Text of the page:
said bowl has a rim portion horizontally circumscribed by a rim flushing passage defining a downstream end portion of said first passage means.

5. The toilet of claim 1 wherein:

said trapway has a weir portion, and an uppermost interior portion disposed above said weir portion, and
said second passage means communicate said vacuum area with said uppermost interior portion of said trapway.

6. For use in conjunction with a toilet having a bowl with an outlet opening, a trapway communicating with the outlet opening and forming therewith a discharge passage from said bowl, and a tank positioned adjacent said bowl, a method of flushing the toilet comprising the steps of:

forming a flushing passageway extending through an interior portion of said tank and having an inlet for receiving pressurized water from a source thereof and an outlet communicated with an interior portion of said bowl;
flowing pressurized water through said flushing passageway, from said inlet thereof to said outlet thereof, in a manner creating a water jet therein;
utilizing said water jet to create a vacuum area within said flushing passageway;
communicating said vacuum area with said trapway in a manner drawing air from the interior of said trapway into said vacuum area; and
utilizing said flushing passageway to terminate said jet and divert pressurized water received by said flushing passageway through said flushing passageway and into said tank and said bowl to refill them.

7. The method of claim 6 wherein:

the toilet has a rim portion horizontally circumscribed by a rim passage defining a downstream end portion of said flushing passageway, and
said method further comprises the steps of entraining tank water in said water jet and flowing the jet water and the entrained tank water into said rim passage.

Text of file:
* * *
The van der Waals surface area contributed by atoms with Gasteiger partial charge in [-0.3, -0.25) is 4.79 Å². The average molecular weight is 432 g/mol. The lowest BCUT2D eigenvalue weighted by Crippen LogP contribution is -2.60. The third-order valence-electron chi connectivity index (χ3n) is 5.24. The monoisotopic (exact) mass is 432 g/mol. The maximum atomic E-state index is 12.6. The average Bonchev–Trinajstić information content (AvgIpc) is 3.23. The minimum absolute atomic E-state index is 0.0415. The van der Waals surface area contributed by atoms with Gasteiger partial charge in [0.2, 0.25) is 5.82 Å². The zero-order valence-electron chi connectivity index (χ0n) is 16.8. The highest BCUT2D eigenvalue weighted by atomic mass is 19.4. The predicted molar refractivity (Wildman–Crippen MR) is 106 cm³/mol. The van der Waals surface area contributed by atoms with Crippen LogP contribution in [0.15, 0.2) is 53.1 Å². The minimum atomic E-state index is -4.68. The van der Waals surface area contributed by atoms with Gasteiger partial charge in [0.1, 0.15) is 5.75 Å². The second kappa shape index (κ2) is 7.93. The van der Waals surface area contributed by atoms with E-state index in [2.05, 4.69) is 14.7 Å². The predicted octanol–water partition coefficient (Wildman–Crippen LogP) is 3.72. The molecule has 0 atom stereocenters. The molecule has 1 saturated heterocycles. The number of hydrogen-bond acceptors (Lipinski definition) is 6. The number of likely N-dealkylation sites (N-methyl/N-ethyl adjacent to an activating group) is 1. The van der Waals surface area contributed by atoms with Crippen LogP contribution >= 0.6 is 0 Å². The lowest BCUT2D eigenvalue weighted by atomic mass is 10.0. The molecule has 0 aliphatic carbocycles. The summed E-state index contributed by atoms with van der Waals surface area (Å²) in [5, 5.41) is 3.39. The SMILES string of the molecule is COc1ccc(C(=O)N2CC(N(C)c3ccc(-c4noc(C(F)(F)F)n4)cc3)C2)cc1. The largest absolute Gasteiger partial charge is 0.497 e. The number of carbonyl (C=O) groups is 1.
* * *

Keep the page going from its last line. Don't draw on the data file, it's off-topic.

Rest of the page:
8. The method of claim 6 wherein:

the trapway has a weir portion, and an uppermost interior portion disposed above the weir portion, and
said communicating step is performed by communicating said vacuum area with the uppermost interior trapway portion.

9. The method of claim 6 wherein:

said flushing passageway is a rim flushing passageway, and
said method further comprises the steps of forming a bowl flushing passageway extending from an interior portion of the water holding tank to a bottom portion of the bowl, and permitting a gravity flow of tank water into the bowl through said bowl flushing passageway.

10. A toilet comprising:

a bowl having an outlet opening, a rim portion, and a rim passage horizontally circumscribing said rim portion;
a water holding tank disposed adjacent said bowl;
a trapway communicating with said outlet opening and forming therewith a flushing discharge passage from said bowl;
a bowl flushing passageway communicating an interior portion of said water holding tank with a bottom portion of said bowl;
a rim flushing passageway communicating an interior portion of said water holding tank with said rim passage; and
flushing means selectively operative to flush said toilet, said flushing means including: